Timmy B. had 4x the fun on March Madness, Day One

CRASH COURSE: Shreveporter Tim Brando (left) and his CBS crew met with coaches during practice sessions in his 18 years of NCAA Tournament coverage.

By TEDDY ALLEN, Journal Sports

For 18 straight years in mid-March, Tim Brando would answer the phone at his Shreveport home around 8 on the night of Selection Sunday, get his marching orders from CBS Sports, pack his bag, and head out to do play-by-play for the first round of the NCAA Tournament.

For the broadcaster many locals know as Timmy B., March Madness was crammed into one opening-round Thursday or Friday: eight teams, four games, and one truly special, genuinely extraordinary, and undeniably long, long day.

“There’s no denying it’s the hardest day, the most challenging live event, in sports television,” said Brando, whose opening-round travels took him from Albuquerque to Columbus, from Austin to New York, and many points in between. “Even the guys who work the Olympics and things will tell you that in terms of preparation, of stamina, calling four games with eight different teams in one day is the most challenging live sports assignment a play-by-play guy can get.”

There’s the game preparation for teams you know nothing about but will need to learn everything about during the next 96 hours or so. Coaches and players and gotta-have-’em sports information people to talk to. Production crews to coordinate with. And it’s back to the hotel to watch a recording of each team’s most recent game, probably with your broadcast partner.

For various reasons, Brando had plenty of those. Derrek Dickey. George Raveling. Al McGuire. “Big Game” James Worthy. Rolando Blackman. Rick Pitino. Eddie Fogler. Bob Wenzel.

“For the first nine years,” Brando said, “it felt like I was the Grim Reaper for every analyst who worked with me.”

In 2004, former Duke great Mike Gminski became Brando’s partner. They stuck, all the way to the end of Brando’s time at CBS in 2013.

There were times he thought he’d lose his voice. Times the bladder was unkind and needed to be made of iron. Times long ago when the Tournament was on only one channel, regionalized, and the director and producer would be silent in his ear and Brando would know that the majority of the TV audience had been switched from his dud game to a nail-biter somewhere else.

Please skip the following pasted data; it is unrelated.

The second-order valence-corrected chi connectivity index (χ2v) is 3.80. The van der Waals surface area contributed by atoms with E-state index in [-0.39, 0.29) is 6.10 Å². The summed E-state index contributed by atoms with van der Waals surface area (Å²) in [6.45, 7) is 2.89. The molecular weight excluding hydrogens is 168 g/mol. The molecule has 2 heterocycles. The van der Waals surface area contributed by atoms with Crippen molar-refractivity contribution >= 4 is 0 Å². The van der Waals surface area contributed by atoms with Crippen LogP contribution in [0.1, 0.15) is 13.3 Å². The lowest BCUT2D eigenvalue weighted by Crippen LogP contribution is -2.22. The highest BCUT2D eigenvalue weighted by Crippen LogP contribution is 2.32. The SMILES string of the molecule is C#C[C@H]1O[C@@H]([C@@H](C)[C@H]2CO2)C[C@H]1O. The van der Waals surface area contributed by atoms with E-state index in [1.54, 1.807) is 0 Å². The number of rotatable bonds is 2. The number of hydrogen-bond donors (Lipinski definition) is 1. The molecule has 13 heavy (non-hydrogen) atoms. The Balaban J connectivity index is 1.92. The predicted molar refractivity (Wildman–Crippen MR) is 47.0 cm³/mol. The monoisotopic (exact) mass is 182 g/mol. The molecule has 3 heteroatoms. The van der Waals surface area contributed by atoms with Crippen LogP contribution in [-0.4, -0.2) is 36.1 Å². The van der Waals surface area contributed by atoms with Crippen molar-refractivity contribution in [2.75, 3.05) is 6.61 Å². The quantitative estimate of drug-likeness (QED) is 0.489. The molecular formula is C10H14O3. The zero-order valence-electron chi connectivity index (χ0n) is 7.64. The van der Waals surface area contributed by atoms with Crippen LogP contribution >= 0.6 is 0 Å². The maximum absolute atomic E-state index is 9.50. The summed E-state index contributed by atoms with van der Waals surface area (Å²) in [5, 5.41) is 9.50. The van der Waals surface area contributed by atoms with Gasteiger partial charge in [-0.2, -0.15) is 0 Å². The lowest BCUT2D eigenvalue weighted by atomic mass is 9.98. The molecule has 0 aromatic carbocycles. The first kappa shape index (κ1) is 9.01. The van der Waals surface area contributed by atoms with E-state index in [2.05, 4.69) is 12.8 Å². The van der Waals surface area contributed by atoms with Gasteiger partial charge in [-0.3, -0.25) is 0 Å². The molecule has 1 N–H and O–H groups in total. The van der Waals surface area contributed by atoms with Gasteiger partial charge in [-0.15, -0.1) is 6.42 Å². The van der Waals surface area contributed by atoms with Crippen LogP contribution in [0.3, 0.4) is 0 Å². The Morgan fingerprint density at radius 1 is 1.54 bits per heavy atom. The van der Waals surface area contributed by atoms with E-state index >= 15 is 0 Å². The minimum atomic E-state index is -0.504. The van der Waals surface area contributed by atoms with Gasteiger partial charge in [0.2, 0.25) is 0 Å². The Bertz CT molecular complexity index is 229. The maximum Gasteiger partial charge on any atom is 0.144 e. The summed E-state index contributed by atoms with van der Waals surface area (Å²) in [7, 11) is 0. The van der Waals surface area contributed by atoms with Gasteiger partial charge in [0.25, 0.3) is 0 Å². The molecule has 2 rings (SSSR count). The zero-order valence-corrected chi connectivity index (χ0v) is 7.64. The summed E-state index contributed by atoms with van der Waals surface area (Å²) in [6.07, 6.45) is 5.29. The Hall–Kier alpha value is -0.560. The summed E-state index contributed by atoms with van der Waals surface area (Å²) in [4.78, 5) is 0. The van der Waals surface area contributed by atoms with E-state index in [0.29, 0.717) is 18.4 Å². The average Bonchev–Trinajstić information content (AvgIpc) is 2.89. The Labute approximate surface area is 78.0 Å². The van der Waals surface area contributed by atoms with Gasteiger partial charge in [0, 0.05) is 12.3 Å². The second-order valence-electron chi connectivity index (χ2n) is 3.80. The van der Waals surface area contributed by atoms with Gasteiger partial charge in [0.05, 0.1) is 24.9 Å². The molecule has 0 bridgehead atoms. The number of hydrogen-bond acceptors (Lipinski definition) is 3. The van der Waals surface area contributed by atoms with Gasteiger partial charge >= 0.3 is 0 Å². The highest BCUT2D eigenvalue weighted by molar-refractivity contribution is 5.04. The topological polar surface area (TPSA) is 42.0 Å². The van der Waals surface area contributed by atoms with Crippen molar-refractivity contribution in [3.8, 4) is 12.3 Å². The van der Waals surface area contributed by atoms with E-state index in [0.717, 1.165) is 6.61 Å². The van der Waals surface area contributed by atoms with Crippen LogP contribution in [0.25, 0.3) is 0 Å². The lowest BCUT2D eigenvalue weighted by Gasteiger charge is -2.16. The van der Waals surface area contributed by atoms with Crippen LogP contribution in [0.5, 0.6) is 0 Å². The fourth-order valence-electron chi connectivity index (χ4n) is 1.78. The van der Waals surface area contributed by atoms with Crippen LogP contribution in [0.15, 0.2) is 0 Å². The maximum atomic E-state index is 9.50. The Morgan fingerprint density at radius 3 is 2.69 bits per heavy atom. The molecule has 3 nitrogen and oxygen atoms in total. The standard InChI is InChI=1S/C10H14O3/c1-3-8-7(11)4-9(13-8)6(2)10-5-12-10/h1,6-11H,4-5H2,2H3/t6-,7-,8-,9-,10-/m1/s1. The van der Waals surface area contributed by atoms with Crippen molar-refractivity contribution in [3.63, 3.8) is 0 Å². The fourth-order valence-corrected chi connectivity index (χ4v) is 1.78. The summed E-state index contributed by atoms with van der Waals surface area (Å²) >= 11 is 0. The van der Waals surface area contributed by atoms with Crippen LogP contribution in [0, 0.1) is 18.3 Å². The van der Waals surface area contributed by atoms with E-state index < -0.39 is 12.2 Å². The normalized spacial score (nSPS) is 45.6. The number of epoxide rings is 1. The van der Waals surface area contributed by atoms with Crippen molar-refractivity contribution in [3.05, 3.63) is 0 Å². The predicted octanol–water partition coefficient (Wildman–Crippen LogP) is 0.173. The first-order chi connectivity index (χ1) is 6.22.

“Then maybe our game would come alive again,” Brando said, laughing at the memory, “and they’d tell you in your ear that they were bringing in another audience and what you wanted to say was, ‘We welcome those of you who didn’t give a rat’s ass about our game a while ago but you do now.’”

On the opening day of this 2022 Tournament, Brando, fresh off calling the Big East Tournament with longtime beloved sidekick Bill Raftery for FOX, was like a lot of other lucky basketball junkies, contentedly on his couch at home wondering if Murray State could beat the Dons, if Marquette would cover against North Carolina, if the Catamounts could upset Arkansas.

“I might just throw something at the television,” he said.

After a long season of football and hoops, the winner of the Louisiana Sports Hall of Fame’s inaugural Ambassador Award in 2020 has earned some time off to be a fan — until football season, when his broadcast duties crank up again. But for the next three weekends, he’ll enjoy the Tournament with the same joy and anguish as the rest of us.

“I don’t miss doing it,” he said, “but I’m so glad I did. Had a great run. It’s funny, but those first games are just a lot of work and then it’s over. Just like that. And if you’re not doing the Sweet 16, suddenly you’re going home and it’s a little bit of an empty feeling unless you got one of those great moments, maybe a Round 2 buzzer beater and a team is punching its ticket to the Sweet 16. Then it’s awesome.

“You get some games that aren’t so good, not a lot of drama,” he said, “but over time, you get your fair share of those great ones.”

Some of those could come today … on arguably the second greatest weekday of the year in sports?

“To me, the opening Thursday of the NCAA Tournament is the greatest weekday of the year in sports,” he said. “Part of that is, at the end of the day you can say, ‘We get to do this again tomorrow.’”

They are NOT just mailing it in

Gus and Jezebel live next door, and sometimes Molly from a house over is there and sometimes even Duke from down the street. These are labs and herding dogs and mixes of athletic breeds, serious animals, and when the mailman or mailwoman come by each day, it is Armageddon, the Olympics of Barking.

And all these dogs are gold medal contenders.

No problem. Our mail carriers have more than once smiled at me and said, above the insane barking, “They love me.”

Maybe you don’t need a sense of humor to carry the mail, but I have to believe it helps. That, and spray repellant.